She grew up in Germany, where her father was CFO for an American company involved in global trade. Meantime, her mother was an administrative assistant who performed translations for foreign companies. Weyant was 16 when the family moved to the Pittsburgh area.
Armed with a master’s degree in international relations, Weyant originally wanted to work for the World Bank. But the WTC opportunity fell into her lap—“it was fascinating and still is,” she said.
Any regional company can access WTC Harrisburg’s resources at no cost. Similar to a chamber of commerce, WTC Harrisburg has more than 500 active members representing more than 100 member companies to whom it continually offers training. It’s especially important, given constant changes in government regulations. When we met, President Trump had signed an updated NAFTA deal just the day before.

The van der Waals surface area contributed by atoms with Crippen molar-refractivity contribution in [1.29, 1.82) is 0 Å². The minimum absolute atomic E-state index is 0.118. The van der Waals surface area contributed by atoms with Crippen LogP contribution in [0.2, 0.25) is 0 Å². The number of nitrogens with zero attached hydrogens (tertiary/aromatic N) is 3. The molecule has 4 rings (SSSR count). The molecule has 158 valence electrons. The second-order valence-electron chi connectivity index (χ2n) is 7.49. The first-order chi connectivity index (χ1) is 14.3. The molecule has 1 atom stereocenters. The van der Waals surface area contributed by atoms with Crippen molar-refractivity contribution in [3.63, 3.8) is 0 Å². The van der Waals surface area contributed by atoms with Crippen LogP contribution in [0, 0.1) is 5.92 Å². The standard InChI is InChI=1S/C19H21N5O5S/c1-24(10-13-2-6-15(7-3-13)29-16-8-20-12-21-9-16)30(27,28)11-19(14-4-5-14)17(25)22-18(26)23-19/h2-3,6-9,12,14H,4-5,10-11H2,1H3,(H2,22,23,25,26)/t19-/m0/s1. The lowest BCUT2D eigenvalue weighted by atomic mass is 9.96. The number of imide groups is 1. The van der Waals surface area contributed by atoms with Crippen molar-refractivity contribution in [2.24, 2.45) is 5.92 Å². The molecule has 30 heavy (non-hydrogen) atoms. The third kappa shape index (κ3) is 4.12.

Kerry Woods has worked with Weyant as a member of WTC Harrisburg since the mid-1990s. She’s sales manager for PR Hoffman, a Carlisle manufacturer founded in 1938.
“Without the export market, we would be a shell of a business,” said Woods.
PR Hoffman began exporting processed quartz for radio communications right after World War II. Today, 45 to 70 percent, or $5 to 8 million, of the company’s sales are in exports to Europe, China, Japan and other Asian markets. The company services different industries with electronics, ceramics, glass optics and silicon carbide semiconductors, including those used for 5G networks, satellites, electronic vehicles and autonomous engineering.